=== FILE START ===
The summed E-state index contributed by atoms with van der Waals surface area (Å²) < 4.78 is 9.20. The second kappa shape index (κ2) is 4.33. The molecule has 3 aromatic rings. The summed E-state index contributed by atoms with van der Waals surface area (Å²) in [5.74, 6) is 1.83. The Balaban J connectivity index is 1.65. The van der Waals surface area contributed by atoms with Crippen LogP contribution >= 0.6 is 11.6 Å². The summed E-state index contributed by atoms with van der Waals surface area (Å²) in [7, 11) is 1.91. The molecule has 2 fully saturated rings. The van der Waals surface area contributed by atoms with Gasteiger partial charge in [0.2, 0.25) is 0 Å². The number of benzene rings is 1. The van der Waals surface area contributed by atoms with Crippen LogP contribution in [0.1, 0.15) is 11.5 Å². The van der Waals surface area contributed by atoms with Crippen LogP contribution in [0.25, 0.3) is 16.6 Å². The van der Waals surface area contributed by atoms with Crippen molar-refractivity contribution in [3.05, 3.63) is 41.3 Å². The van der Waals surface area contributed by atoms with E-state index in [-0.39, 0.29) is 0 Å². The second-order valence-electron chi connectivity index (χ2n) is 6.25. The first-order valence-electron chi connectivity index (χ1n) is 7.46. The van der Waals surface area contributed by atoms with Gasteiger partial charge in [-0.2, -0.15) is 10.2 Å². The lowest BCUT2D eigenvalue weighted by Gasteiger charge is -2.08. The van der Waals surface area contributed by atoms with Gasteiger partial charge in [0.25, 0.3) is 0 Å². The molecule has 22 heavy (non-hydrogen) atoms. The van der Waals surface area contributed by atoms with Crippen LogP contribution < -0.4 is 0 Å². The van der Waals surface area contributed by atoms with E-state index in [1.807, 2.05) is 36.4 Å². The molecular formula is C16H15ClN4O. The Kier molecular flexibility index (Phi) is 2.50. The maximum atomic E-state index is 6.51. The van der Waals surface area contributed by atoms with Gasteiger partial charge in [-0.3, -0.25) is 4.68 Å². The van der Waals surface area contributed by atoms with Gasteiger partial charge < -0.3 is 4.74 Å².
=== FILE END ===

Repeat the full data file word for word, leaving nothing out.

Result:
The summed E-state index contributed by atoms with van der Waals surface area (Å²) < 4.78 is 9.20. The second kappa shape index (κ2) is 4.33. The molecule has 3 aromatic rings. The summed E-state index contributed by atoms with van der Waals surface area (Å²) in [5.74, 6) is 1.83. The Balaban J connectivity index is 1.65. The van der Waals surface area contributed by atoms with Crippen LogP contribution >= 0.6 is 11.6 Å². The summed E-state index contributed by atoms with van der Waals surface area (Å²) in [7, 11) is 1.91. The molecule has 2 fully saturated rings. The van der Waals surface area contributed by atoms with Gasteiger partial charge in [0.2, 0.25) is 0 Å². The number of benzene rings is 1. The van der Waals surface area contributed by atoms with Crippen LogP contribution in [0.1, 0.15) is 11.5 Å². The van der Waals surface area contributed by atoms with Crippen LogP contribution in [0.25, 0.3) is 16.6 Å². The van der Waals surface area contributed by atoms with Crippen molar-refractivity contribution in [3.05, 3.63) is 41.3 Å². The van der Waals surface area contributed by atoms with E-state index in [-0.39, 0.29) is 0 Å². The second-order valence-electron chi connectivity index (χ2n) is 6.25. The first-order valence-electron chi connectivity index (χ1n) is 7.46. The van der Waals surface area contributed by atoms with Gasteiger partial charge in [-0.2, -0.15) is 10.2 Å². The lowest BCUT2D eigenvalue weighted by Gasteiger charge is -2.08. The van der Waals surface area contributed by atoms with Gasteiger partial charge in [0.25, 0.3) is 0 Å². The molecule has 22 heavy (non-hydrogen) atoms. The van der Waals surface area contributed by atoms with Crippen LogP contribution < -0.4 is 0 Å². The van der Waals surface area contributed by atoms with E-state index in [1.807, 2.05) is 36.4 Å². The molecular formula is C16H15ClN4O. The Kier molecular flexibility index (Phi) is 2.50. The maximum atomic E-state index is 6.51. The van der Waals surface area contributed by atoms with Gasteiger partial charge in [-0.3, -0.25) is 4.68 Å². The van der Waals surface area contributed by atoms with Gasteiger partial charge < -0.3 is 4.74 Å².